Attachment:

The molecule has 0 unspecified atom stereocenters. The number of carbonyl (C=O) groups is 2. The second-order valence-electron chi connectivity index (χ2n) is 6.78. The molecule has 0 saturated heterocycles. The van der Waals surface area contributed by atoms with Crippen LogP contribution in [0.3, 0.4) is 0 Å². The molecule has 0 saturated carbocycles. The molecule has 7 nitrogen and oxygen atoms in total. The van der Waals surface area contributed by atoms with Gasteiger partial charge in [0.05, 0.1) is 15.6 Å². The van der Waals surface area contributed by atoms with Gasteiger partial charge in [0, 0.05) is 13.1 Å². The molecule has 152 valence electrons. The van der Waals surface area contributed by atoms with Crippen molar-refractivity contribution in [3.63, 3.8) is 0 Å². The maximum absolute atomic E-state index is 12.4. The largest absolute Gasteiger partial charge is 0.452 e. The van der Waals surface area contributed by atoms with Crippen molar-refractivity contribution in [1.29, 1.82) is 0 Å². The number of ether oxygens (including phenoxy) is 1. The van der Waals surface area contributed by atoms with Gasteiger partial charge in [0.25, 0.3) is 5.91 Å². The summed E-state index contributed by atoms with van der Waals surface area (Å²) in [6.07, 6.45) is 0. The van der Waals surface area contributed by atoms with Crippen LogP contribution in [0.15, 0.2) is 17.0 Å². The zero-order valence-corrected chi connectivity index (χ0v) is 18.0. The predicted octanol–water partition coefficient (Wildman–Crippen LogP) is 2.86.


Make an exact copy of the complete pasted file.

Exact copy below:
The molecule has 0 unspecified atom stereocenters. The number of carbonyl (C=O) groups is 2. The second-order valence-electron chi connectivity index (χ2n) is 6.78. The molecule has 0 saturated heterocycles. The van der Waals surface area contributed by atoms with Crippen LogP contribution in [0.3, 0.4) is 0 Å². The molecule has 0 saturated carbocycles. The molecule has 7 nitrogen and oxygen atoms in total. The van der Waals surface area contributed by atoms with Gasteiger partial charge in [0.05, 0.1) is 15.6 Å². The van der Waals surface area contributed by atoms with Gasteiger partial charge in [0, 0.05) is 13.1 Å². The molecule has 152 valence electrons. The van der Waals surface area contributed by atoms with Crippen molar-refractivity contribution in [3.63, 3.8) is 0 Å². The maximum absolute atomic E-state index is 12.4. The largest absolute Gasteiger partial charge is 0.452 e. The van der Waals surface area contributed by atoms with Crippen molar-refractivity contribution in [1.29, 1.82) is 0 Å². The number of ether oxygens (including phenoxy) is 1. The van der Waals surface area contributed by atoms with Gasteiger partial charge in [0.25, 0.3) is 5.91 Å². The summed E-state index contributed by atoms with van der Waals surface area (Å²) in [6.07, 6.45) is 0. The van der Waals surface area contributed by atoms with Crippen LogP contribution in [0.15, 0.2) is 17.0 Å². The zero-order valence-corrected chi connectivity index (χ0v) is 18.0. The predicted octanol–water partition coefficient (Wildman–Crippen LogP) is 2.86.